One of the most exciting aspects about working at The Ashton-Drake Galleries is seeing how Master Doll Artists breathe life into our collectible dolls. We have partnered with award-winning doll artist Linda Murray for over a decade now, and she never ceases to amaze us with her ability to capture the sweetness and innocence of childhood in her sculpts. Some of her creations for Ashton-Drake Galleries include Olivia, Alicia and Sophia.

We recently got to chat with Ms. Murray about her work and inspirations.

Ashton-Drake: How did you get your start as a master doll artist?
Linda Murray: Sculpting dolls started off as a hobby, became a passion, and then a full-time career. I started sculpting in wet clay many, many years ago, to make molds for my pressed cloth dolls. These were my passion for many years until the doll world changed direction and the need to sculpt in polymer clay became obvious. My very first sculpt in polymer clay was of my twin sister as a little toddler, but sadly I had not mastered the baking and the head fell off in the middle of the night and rolled across the floor! I spent two solid years practicing sculpting in this very different medium and did not start selling until I felt I had achieved a realism I was satisfied with. I cannot imagine life without being able to create my babies.

AD: Where do you draw your inspiration from?
Murray: In all of my sculpts, I try to re-create the special moments I have had with my own family, that certain look that portrays love, curiosity, happiness, wonderment. That certain expression that makes a doll human and lifelike. I do not proceed with a sculpt until I feel that certain something shine through. When I can look at the sculpt, and the face looks back with life behind the eyes and an expression that means something.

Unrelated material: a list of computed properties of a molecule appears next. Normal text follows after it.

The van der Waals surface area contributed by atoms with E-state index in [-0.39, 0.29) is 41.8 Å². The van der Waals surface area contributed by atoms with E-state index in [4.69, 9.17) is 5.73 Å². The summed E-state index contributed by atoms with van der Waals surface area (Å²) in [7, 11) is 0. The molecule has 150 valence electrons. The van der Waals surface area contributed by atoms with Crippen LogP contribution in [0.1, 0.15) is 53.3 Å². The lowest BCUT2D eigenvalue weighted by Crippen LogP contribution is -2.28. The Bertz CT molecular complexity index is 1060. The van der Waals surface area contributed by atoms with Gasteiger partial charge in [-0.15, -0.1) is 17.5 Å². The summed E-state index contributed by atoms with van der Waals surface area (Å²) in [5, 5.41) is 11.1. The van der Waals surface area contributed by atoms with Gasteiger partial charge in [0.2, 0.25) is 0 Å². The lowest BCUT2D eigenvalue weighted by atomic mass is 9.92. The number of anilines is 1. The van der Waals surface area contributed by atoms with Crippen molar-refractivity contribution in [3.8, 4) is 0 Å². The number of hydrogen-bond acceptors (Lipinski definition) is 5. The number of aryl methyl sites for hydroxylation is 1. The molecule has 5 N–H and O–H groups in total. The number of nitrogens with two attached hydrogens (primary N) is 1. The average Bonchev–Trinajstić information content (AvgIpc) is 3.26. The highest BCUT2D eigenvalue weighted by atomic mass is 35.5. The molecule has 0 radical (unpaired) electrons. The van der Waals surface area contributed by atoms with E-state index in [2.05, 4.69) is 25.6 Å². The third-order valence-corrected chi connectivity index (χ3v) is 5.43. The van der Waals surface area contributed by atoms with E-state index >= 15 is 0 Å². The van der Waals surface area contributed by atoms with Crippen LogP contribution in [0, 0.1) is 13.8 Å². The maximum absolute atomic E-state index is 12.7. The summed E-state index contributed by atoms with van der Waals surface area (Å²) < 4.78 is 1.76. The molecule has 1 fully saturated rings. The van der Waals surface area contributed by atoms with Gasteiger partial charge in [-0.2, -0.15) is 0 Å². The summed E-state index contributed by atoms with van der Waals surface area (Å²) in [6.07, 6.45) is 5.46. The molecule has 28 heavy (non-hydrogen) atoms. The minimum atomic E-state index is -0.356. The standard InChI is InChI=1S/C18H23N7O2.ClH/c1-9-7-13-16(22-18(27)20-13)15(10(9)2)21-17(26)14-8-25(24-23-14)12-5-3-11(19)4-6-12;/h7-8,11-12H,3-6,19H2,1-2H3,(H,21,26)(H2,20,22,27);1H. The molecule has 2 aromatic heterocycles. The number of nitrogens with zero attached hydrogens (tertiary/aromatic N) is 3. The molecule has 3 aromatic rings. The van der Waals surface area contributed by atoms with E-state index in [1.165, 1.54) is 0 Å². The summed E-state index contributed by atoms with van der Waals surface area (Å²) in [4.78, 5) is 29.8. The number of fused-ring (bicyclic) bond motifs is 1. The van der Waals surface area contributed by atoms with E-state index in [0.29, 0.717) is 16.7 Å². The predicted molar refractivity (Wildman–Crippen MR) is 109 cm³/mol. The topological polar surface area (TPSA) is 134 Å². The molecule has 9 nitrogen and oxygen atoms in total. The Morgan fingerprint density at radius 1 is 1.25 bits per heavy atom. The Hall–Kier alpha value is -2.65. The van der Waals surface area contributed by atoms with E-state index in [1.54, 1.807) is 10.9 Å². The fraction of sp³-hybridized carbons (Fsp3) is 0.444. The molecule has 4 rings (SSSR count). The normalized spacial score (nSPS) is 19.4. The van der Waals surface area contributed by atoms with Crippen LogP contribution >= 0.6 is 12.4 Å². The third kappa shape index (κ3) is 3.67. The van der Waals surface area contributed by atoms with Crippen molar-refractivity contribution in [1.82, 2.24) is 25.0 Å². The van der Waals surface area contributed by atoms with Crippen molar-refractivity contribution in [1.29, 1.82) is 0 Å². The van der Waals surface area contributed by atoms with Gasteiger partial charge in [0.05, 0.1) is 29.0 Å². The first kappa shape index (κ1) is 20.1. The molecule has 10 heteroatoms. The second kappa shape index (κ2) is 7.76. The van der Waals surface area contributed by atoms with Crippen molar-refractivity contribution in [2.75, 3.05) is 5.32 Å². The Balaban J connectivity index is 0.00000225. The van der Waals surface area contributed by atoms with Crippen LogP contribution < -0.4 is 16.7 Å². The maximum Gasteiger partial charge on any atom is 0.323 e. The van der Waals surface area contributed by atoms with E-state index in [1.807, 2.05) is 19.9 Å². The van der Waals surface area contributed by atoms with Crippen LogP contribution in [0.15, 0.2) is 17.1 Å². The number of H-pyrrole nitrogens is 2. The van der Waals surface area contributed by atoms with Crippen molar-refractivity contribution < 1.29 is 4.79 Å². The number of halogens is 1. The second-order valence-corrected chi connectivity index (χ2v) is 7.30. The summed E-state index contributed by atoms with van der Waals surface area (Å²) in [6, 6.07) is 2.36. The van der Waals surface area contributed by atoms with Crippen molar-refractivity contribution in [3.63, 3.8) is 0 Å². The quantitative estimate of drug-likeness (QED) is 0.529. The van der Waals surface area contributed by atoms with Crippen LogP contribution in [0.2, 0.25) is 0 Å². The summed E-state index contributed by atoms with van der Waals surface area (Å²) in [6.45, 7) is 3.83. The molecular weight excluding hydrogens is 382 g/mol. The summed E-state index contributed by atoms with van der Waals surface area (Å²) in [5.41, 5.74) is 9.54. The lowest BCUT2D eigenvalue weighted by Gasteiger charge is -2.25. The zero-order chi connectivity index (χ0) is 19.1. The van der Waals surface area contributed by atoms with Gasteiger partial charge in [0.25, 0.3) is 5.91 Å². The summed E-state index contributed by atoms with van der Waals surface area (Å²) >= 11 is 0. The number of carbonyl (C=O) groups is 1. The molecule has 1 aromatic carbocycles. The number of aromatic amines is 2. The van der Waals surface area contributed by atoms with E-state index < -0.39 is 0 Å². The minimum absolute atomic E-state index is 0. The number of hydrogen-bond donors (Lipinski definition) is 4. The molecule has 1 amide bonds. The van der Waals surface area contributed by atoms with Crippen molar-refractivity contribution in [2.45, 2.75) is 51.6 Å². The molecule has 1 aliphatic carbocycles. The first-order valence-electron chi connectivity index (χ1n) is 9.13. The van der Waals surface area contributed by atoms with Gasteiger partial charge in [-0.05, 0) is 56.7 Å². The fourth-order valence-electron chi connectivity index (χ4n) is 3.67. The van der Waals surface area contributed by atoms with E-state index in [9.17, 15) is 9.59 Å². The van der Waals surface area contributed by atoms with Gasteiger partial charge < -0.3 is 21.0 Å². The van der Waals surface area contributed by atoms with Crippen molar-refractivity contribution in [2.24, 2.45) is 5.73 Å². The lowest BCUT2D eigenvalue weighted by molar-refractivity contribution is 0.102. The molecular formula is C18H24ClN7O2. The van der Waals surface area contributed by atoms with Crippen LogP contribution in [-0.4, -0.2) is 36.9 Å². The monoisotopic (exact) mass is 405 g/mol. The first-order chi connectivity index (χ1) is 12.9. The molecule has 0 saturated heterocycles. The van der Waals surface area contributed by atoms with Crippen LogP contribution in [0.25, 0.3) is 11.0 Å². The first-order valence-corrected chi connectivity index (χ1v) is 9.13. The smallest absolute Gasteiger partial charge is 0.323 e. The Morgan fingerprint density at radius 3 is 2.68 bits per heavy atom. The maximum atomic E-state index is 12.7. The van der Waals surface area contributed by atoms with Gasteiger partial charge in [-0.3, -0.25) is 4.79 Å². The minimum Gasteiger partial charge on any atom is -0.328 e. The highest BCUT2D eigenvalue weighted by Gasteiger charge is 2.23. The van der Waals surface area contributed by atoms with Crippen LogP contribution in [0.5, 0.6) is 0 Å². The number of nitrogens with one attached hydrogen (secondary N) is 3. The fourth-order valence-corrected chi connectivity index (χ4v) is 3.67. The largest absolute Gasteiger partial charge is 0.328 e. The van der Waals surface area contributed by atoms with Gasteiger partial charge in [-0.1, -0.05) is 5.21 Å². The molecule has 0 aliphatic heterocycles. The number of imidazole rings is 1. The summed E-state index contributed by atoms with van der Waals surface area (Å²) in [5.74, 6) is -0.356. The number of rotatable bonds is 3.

AD: What makes each of your creations special?
Murray: They have all been so beautiful to me, each and every one totally unique and their own person. I try to bring out the individual personalities in each and every one. I try to portray the mind behind the sculpted face through all the features. However, the eyes are by far the most important for expressing emotion. A doll has to have life behind the eyes. There has to be an intelligence shining through. That first searching look from all my children and grandchildren when they had just been born have all been uniquely different. My eldest daughter, Amy, had a serenity and peace about her, gentle and giving. My son, sleeping on his tummy, raised his head and managed to look around the room with wide open intelligent blue eyes, just minutes after being born, full of curiosity. My youngest daughter cuddled up, needing love and attention, happy to just nestle in my arms. Now I see the same in all my gorgeous grandchildren. All of them so different, so unique and just as precious. Being surrounded by them all is the greatest gift, and every moment with them is a memory in the making.

AD: Who is your favorite Ashton-Drake doll?
Murray: My favorite Ashton-Drake doll so far is Sophia, the sleeping baby. In the “flesh,” I really warmed to her. In the future, I would love the opportunity to do a very young baby like Sophia, not with any gizmos or gadgets, but just a beautiful, weighted, snuggly open eye newborn.